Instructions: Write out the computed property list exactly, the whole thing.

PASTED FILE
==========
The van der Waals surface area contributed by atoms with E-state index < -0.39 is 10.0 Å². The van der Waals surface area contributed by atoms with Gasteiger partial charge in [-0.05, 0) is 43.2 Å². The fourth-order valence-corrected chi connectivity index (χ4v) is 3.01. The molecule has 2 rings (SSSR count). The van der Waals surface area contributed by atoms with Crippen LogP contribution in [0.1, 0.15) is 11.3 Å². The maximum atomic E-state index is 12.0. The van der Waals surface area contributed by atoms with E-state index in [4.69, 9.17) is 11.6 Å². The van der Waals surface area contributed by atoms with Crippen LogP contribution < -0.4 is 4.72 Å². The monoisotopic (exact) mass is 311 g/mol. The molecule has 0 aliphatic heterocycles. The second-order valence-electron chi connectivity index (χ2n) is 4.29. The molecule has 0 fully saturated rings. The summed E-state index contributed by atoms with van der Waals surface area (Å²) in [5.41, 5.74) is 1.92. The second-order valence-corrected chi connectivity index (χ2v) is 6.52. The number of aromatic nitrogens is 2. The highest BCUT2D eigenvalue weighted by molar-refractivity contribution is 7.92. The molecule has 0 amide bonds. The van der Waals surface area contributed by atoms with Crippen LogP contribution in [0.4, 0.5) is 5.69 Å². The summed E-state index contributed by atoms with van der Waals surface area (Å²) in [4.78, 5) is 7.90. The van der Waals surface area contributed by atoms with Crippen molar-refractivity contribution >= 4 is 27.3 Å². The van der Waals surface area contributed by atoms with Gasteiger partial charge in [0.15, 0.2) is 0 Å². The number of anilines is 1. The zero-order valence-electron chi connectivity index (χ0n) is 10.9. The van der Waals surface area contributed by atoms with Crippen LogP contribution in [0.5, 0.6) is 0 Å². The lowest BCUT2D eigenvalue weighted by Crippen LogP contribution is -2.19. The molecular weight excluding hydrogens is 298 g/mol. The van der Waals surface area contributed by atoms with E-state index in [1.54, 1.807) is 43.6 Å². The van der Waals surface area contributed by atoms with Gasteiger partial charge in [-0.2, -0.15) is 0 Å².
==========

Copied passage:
The van der Waals surface area contributed by atoms with E-state index < -0.39 is 10.0 Å². The van der Waals surface area contributed by atoms with Gasteiger partial charge in [-0.05, 0) is 43.2 Å². The fourth-order valence-corrected chi connectivity index (χ4v) is 3.01. The molecule has 2 rings (SSSR count). The van der Waals surface area contributed by atoms with Crippen LogP contribution in [0.1, 0.15) is 11.3 Å². The maximum atomic E-state index is 12.0. The van der Waals surface area contributed by atoms with E-state index in [4.69, 9.17) is 11.6 Å². The van der Waals surface area contributed by atoms with Crippen LogP contribution < -0.4 is 4.72 Å². The monoisotopic (exact) mass is 311 g/mol. The molecule has 0 aliphatic heterocycles. The second-order valence-electron chi connectivity index (χ2n) is 4.29. The molecule has 0 fully saturated rings. The summed E-state index contributed by atoms with van der Waals surface area (Å²) in [5.41, 5.74) is 1.92. The second-order valence-corrected chi connectivity index (χ2v) is 6.52. The number of aromatic nitrogens is 2. The highest BCUT2D eigenvalue weighted by molar-refractivity contribution is 7.92. The molecule has 0 amide bonds. The van der Waals surface area contributed by atoms with Crippen LogP contribution in [0.4, 0.5) is 5.69 Å². The summed E-state index contributed by atoms with van der Waals surface area (Å²) in [4.78, 5) is 7.90. The van der Waals surface area contributed by atoms with Crippen molar-refractivity contribution >= 4 is 27.3 Å². The van der Waals surface area contributed by atoms with Gasteiger partial charge in [0.15, 0.2) is 0 Å². The number of anilines is 1. The zero-order valence-electron chi connectivity index (χ0n) is 10.9. The van der Waals surface area contributed by atoms with Crippen LogP contribution in [0.5, 0.6) is 0 Å². The lowest BCUT2D eigenvalue weighted by Crippen LogP contribution is -2.19. The molecular weight excluding hydrogens is 298 g/mol. The van der Waals surface area contributed by atoms with E-state index in [1.54, 1.807) is 43.6 Å². The van der Waals surface area contributed by atoms with Gasteiger partial charge in [-0.2, -0.15) is 0 Å².